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Compendium March 2012 (Vol 34, No 3)

Applied Dermatology: Postcard Presentation: A Dog With Claw Atrophy

    Figure A.

    Figure B.


    A 3-year-old, 86-lb, spayed Rhodesian ridgeback presented with sudden pain and lameness after tearing a claw while playing with another dog. Two months previously, the dog had been seen by the referring veterinarian, who diagnosed paronychia at that time. The paronychia was treated with immunosuppressive doses of prednisone with no response but with marked adverse effects.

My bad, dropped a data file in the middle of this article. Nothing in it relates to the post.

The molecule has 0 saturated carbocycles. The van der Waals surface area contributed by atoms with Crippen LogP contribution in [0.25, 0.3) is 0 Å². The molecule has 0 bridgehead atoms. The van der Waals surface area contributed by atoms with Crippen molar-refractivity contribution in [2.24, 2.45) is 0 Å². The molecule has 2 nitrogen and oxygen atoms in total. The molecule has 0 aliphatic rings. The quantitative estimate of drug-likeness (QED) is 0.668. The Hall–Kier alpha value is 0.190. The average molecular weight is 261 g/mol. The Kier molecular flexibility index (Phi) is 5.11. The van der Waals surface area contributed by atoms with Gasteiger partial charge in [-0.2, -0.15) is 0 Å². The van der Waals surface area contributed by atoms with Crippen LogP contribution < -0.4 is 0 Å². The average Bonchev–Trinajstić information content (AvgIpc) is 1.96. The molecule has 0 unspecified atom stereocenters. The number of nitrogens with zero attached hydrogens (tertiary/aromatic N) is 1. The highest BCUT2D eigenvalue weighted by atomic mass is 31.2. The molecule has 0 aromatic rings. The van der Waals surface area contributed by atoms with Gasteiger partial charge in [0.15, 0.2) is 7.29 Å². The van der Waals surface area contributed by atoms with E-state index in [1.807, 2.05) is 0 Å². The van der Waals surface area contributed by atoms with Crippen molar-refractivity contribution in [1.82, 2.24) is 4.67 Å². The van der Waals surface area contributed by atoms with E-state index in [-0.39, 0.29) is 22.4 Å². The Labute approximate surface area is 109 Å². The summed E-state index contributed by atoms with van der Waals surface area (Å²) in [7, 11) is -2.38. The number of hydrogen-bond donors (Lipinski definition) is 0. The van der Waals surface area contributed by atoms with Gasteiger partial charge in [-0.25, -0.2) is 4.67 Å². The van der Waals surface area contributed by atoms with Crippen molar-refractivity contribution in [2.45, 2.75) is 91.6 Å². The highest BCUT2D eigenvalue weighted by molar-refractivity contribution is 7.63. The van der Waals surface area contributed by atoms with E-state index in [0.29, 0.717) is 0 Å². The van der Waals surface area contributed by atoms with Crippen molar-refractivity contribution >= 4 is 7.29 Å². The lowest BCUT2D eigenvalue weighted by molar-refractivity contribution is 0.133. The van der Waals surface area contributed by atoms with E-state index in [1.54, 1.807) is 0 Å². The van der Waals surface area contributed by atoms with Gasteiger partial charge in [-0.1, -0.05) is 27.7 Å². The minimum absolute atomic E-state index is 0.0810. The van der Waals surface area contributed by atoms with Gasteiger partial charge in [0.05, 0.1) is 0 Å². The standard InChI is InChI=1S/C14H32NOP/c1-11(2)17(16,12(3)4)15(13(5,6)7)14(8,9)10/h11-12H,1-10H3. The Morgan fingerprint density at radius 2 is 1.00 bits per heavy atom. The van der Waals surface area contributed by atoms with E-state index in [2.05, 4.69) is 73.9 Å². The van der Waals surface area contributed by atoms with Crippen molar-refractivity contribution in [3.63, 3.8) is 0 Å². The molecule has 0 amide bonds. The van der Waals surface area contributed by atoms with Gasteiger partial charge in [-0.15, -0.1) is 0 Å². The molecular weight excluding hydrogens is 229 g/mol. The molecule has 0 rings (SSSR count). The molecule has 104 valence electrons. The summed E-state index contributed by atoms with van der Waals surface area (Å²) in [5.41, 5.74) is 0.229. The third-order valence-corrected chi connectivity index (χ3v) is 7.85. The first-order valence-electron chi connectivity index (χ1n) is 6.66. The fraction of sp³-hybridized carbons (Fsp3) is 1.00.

At presentation, paronychia was not present, but the patient’s claws were deformed, with most having atrophy of the proximal claw and a more normal appearance to the distal claw (FIGURES A and B). All the claws were affected, with varying degrees of severity. The rest of the physical examination findings were normal. Complete blood count and chemistry screen results were normal. Cytology of a tissue sample revealed neutrophils, lymphocytes, and a mixed population of bacteria consisting of rods and cocci.

    Click here to see the diagnosis and management of this case.

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